The “terrorism trade”, noted Bespoke Investment Group at the time, “lasted less than a session”. French stocks were largely unaffected by the Nice truck attack in July that left 84 people dead. In March, Belgium’s BEL 20 index fell by 1.3 per cent after Islamic State militants killed 32 people in co-ordinated bomb blasts in Brussels, but the index ended the day slightly higher, as did the Stoxx 600.

Market change

It’s natural that the aforementioned terrorist incidents did not affect stock markets to the same degree as the 9/11 attacks; in terms of scale, September 11th dwarfs the jihadist attacks of the last 15 years. It’s reasonable to infer, however, that investors’ perception of terrorist events changed in the aftermath of September 11th.

A 2013 study, The Impact of Terrorism on Stock Markets, noted that stock markets have learned not to overreact and to “more objectively” evaluate the “real economic consequences” of terrorist attacks. Markets tend to be agitated by shock events, but terrorist attacks are no longer unexpected; rather, they are increasingly priced into stocks, with market dislocations noticeably diminishing over time.

Even retail investors, who have a reputation for skittish behaviour in times of uncertainty, appear nonchalant regarding the impact of terrorist atrocities on their portfolios. In April, a Bankrate Financial Security Index survey asked people if the terrorist attacks in France and Belgium had affected their willingness to invest in stocks. The vast majority said it made no difference either way; 11 per cent did say they were less inclined to invest but 5 per cent said they were more likely to invest in equities.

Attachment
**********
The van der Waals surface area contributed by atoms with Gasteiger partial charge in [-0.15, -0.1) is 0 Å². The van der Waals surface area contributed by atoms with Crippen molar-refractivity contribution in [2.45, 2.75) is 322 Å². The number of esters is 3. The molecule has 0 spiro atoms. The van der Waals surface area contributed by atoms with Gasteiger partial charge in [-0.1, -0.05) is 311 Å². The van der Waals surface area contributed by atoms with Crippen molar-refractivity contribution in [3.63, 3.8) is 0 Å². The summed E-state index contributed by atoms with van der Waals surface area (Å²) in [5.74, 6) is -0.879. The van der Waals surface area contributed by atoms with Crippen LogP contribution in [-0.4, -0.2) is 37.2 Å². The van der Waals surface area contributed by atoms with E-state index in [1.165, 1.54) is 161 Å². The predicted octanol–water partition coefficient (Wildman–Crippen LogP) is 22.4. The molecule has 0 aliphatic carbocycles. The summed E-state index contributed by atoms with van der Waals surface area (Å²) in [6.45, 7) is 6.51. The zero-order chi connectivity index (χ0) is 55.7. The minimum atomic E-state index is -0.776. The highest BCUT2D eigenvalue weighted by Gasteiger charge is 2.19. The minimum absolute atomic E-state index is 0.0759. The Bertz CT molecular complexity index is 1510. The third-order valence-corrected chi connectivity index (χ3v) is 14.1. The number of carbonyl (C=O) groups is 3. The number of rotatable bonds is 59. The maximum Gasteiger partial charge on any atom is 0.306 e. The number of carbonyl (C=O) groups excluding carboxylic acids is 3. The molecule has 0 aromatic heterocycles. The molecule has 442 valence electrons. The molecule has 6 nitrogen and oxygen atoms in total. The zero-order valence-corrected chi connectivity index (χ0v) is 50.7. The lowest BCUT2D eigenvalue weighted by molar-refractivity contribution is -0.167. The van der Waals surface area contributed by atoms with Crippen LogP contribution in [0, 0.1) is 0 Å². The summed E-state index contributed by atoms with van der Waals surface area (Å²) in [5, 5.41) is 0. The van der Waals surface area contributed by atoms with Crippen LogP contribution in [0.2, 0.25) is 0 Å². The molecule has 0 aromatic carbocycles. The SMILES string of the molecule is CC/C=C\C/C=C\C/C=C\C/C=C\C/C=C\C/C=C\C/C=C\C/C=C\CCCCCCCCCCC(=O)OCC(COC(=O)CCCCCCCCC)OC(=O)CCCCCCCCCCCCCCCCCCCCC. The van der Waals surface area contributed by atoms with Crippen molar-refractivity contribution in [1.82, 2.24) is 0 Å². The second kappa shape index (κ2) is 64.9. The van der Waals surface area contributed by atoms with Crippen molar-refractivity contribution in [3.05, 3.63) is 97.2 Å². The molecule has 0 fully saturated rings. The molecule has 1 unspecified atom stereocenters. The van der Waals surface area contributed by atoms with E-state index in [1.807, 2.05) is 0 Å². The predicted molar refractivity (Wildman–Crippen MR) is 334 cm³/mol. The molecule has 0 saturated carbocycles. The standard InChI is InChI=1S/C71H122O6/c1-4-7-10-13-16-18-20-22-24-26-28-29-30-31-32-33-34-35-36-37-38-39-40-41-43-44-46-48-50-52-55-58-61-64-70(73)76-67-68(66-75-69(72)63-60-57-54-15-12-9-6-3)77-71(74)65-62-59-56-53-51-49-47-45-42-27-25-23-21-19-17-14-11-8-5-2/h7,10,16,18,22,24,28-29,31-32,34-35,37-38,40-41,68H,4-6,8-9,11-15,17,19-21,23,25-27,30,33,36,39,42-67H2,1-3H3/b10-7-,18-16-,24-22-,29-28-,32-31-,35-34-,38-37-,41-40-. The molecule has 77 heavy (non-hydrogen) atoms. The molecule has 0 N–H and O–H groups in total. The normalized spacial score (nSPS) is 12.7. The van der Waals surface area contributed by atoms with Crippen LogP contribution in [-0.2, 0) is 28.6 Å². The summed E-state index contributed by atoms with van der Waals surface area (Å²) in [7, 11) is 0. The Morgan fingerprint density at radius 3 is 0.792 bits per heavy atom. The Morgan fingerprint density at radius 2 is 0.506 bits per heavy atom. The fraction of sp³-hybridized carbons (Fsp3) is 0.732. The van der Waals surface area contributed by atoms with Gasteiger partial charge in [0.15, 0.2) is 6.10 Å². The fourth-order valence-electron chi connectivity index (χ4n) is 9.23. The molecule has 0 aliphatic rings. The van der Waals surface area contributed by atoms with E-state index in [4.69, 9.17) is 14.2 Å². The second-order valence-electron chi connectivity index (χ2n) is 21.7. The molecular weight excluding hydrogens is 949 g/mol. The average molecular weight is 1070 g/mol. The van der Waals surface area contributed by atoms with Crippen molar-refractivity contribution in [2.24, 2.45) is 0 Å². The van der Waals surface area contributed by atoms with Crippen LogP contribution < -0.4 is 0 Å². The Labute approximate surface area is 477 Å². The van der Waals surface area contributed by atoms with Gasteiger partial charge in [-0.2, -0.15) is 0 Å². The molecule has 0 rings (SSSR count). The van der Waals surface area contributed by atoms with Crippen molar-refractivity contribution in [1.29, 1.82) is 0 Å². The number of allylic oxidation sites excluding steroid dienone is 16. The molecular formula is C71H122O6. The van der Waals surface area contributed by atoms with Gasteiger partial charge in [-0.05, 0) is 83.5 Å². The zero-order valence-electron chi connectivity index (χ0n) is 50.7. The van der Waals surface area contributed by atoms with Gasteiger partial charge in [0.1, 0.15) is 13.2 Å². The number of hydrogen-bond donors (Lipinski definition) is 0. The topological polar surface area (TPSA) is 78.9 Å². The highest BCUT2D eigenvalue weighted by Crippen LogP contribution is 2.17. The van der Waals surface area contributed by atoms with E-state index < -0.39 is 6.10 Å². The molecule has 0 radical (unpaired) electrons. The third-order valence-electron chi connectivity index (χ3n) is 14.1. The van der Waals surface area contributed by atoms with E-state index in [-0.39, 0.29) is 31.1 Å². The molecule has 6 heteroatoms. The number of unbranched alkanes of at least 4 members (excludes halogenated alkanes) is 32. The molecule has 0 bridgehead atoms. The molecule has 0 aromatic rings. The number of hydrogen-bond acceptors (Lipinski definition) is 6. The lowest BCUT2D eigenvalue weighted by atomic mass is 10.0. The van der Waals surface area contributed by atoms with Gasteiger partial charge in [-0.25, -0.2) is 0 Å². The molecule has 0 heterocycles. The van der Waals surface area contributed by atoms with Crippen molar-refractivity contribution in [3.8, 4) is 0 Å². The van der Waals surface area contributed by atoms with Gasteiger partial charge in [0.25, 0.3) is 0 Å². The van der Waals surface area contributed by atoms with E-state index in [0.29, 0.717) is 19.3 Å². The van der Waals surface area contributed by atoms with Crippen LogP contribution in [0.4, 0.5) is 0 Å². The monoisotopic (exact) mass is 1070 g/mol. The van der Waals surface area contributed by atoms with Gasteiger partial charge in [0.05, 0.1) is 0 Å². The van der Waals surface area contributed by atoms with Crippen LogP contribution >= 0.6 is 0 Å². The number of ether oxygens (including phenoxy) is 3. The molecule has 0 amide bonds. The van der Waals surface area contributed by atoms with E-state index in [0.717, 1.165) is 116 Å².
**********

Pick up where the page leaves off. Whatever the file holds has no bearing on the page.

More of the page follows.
Recessions tend to be the primary drivers of equity bear markets, but the economic impact of terrorist events tends to be limited. The US recession of 2001 is often associated with 9/11, but America had fallen into recession in March 2001; it officially ended in November 2001, with some estimates suggesting that the attacks reduced US GDP growth by half a percentage point.

Attacks can hit confidence in the short term, but acts of terror “do not derail economic trends in mature western economies”, to quote a 2015 Berenberg Bank report.

Tourism can be badly affected by terrorism – tourist numbers are down by 7 per cent in France this year – although again this effect appears to be waning, with Deloitte last year noting that hotel occupancy rates tend to recover due to the “emergence of a ‘carry on as normal’ culture in response to terrorism” over the last decade.


There is of course a danger that investors could take this “carry on as normal” culture too far and become complacent about the indirect impact of terrorism. For example, while 9/11 did not derail the US economy, it led to the US invasion of Afghanistan and was also used to justify the 2003 Iraq war.

Furthermore, the Federal Reserve slashed interest rates and left them at lowly levels even as the economy began to boom in 2004, with many commentators complaining that the 9/11 effect resulted in them maintaining an excessively loose monetary policy that ultimately led to the housing bubble and subsequent financial crash.

Similarly, while jihadist attacks may not hit European GDP, they have increased political risks across Europe.

Still, it is nigh on impossible to quantify the impact of such political risks on stock markets. Even if one had a crystal ball in relation to political developments, divining the response of stock markets is another matter entirely, as shown by the post-Brexit rally of recent months.

Fifteen years on from 9/11, investors have learned to accept that event risk in the form of terrorist attacks is not going to go away. They have learned to live with that risk, realising that it does not pay to panic at such times; whatever about the human cost of terrorism, the financial cost to investors tends to be an increasingly short-lived affair.